Because of their filter-feeding behavior, Bamboo shrimps also need moderate water flow in the tank. They can also adapt to high water movement.

– Feeding & Diet

Bamboo shrimps are omnivorous, so they will eat any food you’d feed other aquatic pets.

Fish flakes, shrimp food, brine shrimp, algae, dead plant matter, and any leftovers in the aquarium provide excellent nutrition for them. But their unique eating style demands a different feeding technique.

You can’t just sprinkle some good ol’ fish flakes into the tank and call it a day. Unlike other shrimps, Bamboo shrimps don’t usually forage for food through the substrate.

They need the food to be very fine, and they need to get their food from the water column.

So, choose powdered foods or very finely-chopped dry foods that stay afloat. I recommend baby shrimp food, algae powder, baby brine shrimp, fine fish flakes, micro worms, and crushed bottom-feeder tablets.

The shrimps will also consume detritus and plant particles floating in the tank.

When feeding the shrimp, drop the powdered food close to the air pump to disperse it evenly in the water.

The filter will draw food particles towards the intake sponge, making the food easily accessible for the shrimps.

The shrimps will find a spot with moderate current, typically right next to the filter, and lie still for hours, waiting for food bits to stick to their fans.

Bamboo shrimp take a long time to eat, but they don’t consume much food. You may feed them every other day.

You’ll know the food’s running out when the shrimps start looking through the substrate. Such foraging behavior’s a sign you should feed them some more.

Do Bamboo Shrimp Need a Heater?

In the wild, Bamboo shrimps are found in tropical habitats with high temperatures. They’ll feel best in an aquarium that mimics their natural living conditions.

Remember, the ideal temperature range for these crustaceans is 70-85°F. Unsurprisingly, you need a heater to reach and maintain this water temperature.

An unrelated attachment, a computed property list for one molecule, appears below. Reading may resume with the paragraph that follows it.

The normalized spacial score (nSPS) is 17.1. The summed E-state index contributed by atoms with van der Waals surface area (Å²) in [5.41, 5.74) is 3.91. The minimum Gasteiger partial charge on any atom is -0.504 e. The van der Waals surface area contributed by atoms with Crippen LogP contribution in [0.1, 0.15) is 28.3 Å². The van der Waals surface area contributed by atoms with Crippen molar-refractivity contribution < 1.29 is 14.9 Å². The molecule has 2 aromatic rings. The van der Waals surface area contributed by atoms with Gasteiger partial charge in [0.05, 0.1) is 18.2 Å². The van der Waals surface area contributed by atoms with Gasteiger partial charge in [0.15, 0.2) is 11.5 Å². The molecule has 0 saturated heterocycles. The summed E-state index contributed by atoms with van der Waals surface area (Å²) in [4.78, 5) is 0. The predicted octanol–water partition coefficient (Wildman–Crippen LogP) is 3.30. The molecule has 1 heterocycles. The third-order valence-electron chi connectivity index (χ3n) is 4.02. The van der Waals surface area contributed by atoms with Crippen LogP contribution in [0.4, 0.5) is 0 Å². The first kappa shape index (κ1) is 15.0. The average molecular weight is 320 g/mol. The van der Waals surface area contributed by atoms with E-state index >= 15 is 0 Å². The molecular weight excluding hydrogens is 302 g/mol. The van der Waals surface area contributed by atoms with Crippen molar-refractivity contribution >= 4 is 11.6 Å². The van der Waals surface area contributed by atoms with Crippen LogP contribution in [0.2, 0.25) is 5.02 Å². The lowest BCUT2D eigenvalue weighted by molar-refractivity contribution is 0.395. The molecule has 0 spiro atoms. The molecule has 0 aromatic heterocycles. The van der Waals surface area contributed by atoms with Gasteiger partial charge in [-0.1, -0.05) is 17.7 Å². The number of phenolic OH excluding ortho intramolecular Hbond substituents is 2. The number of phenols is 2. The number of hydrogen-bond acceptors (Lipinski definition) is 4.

The aquarium water may not reach the ideal temperature range without a heater. On average, room temperature is 68-72°F— a fine line between just right and not warm enough.

Even if the room temperature is within range, your aquarium remains unprotected against temperature fluctuations.

Only an aquarium heater guarantees stable and ideal temperature day and night, year-round.

Do Bamboo Shrimp Need a Filter?

A filter is indispensable in an aquarium. You need one to maintain a stable pH and water clarity.

An aquarium filter also keeps the water clean and fresh for longer, making aquarium maintenance easier for you.

Most importantly, aquarium filters house a large percentage of beneficial bacteria. Without these bacteria, you can’t cycle your tank, and you’ll get a rapid rise in toxic ammonia after each feeding.

A filter-less aquarium is a ticking biohazard bomb for your shrimps (and fish).

The filter also does one more important thing for Bamboo shrimps. Aquarium filters create water movement thanks to the constant stream going in and out of the filter.

Filter feeders like Bamboo shrimps rely on this water flow when feeding. You’ll often find the shrimps perched near the filter, picking up the food particles getting carried toward the intake.

How Much do Bamboo Shrimp Cost?

The Bamboo shrimp is a bit pricier than other aquarium invertebrates. They’re also harder to find because there’s a lower demand for them.

On average, you’ll find them selling for $9.99-$13.99 apiece. If you catch a sale, you may also find packs of three selling for $24 or less.

Petco does sometimes carry these shrimps and they have pretty good deals. The prices are mostly similar between local pet shops and online stores.

So, if you can’t find Bamboo shrimp at a physical store in your area, you may also find them online for a similar price.

What is the Lifespan of Bamboo Shrimp?

Bamboo shrimp have an average lifespan of 2-3 years, similar to other shrimp species. With good care and a proper environment, they can live slightly longer.